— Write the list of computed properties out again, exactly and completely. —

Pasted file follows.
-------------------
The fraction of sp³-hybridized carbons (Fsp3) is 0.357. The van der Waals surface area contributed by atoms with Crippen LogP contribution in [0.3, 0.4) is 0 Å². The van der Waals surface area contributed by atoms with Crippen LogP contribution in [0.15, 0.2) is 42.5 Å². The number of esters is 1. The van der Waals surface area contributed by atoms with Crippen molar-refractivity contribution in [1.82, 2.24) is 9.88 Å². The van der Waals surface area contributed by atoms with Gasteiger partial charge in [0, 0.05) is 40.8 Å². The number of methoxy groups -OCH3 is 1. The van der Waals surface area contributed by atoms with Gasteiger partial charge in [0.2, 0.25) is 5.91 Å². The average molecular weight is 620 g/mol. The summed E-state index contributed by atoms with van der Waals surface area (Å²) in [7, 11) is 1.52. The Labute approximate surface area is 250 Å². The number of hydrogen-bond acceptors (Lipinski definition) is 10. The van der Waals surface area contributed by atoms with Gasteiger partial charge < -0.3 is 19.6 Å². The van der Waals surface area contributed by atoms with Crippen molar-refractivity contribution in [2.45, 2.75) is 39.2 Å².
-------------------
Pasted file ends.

The fraction of sp³-hybridized carbons (Fsp3) is 0.357. The van der Waals surface area contributed by atoms with Crippen LogP contribution in [0.3, 0.4) is 0 Å². The van der Waals surface area contributed by atoms with Crippen LogP contribution in [0.15, 0.2) is 42.5 Å². The number of esters is 1. The van der Waals surface area contributed by atoms with Crippen molar-refractivity contribution in [1.82, 2.24) is 9.88 Å². The van der Waals surface area contributed by atoms with Gasteiger partial charge in [0, 0.05) is 40.8 Å². The number of methoxy groups -OCH3 is 1. The van der Waals surface area contributed by atoms with Gasteiger partial charge in [0.2, 0.25) is 5.91 Å². The average molecular weight is 620 g/mol. The summed E-state index contributed by atoms with van der Waals surface area (Å²) in [7, 11) is 1.52. The Labute approximate surface area is 250 Å². The number of hydrogen-bond acceptors (Lipinski definition) is 10. The van der Waals surface area contributed by atoms with Gasteiger partial charge < -0.3 is 19.6 Å². The van der Waals surface area contributed by atoms with Crippen molar-refractivity contribution in [2.45, 2.75) is 39.2 Å².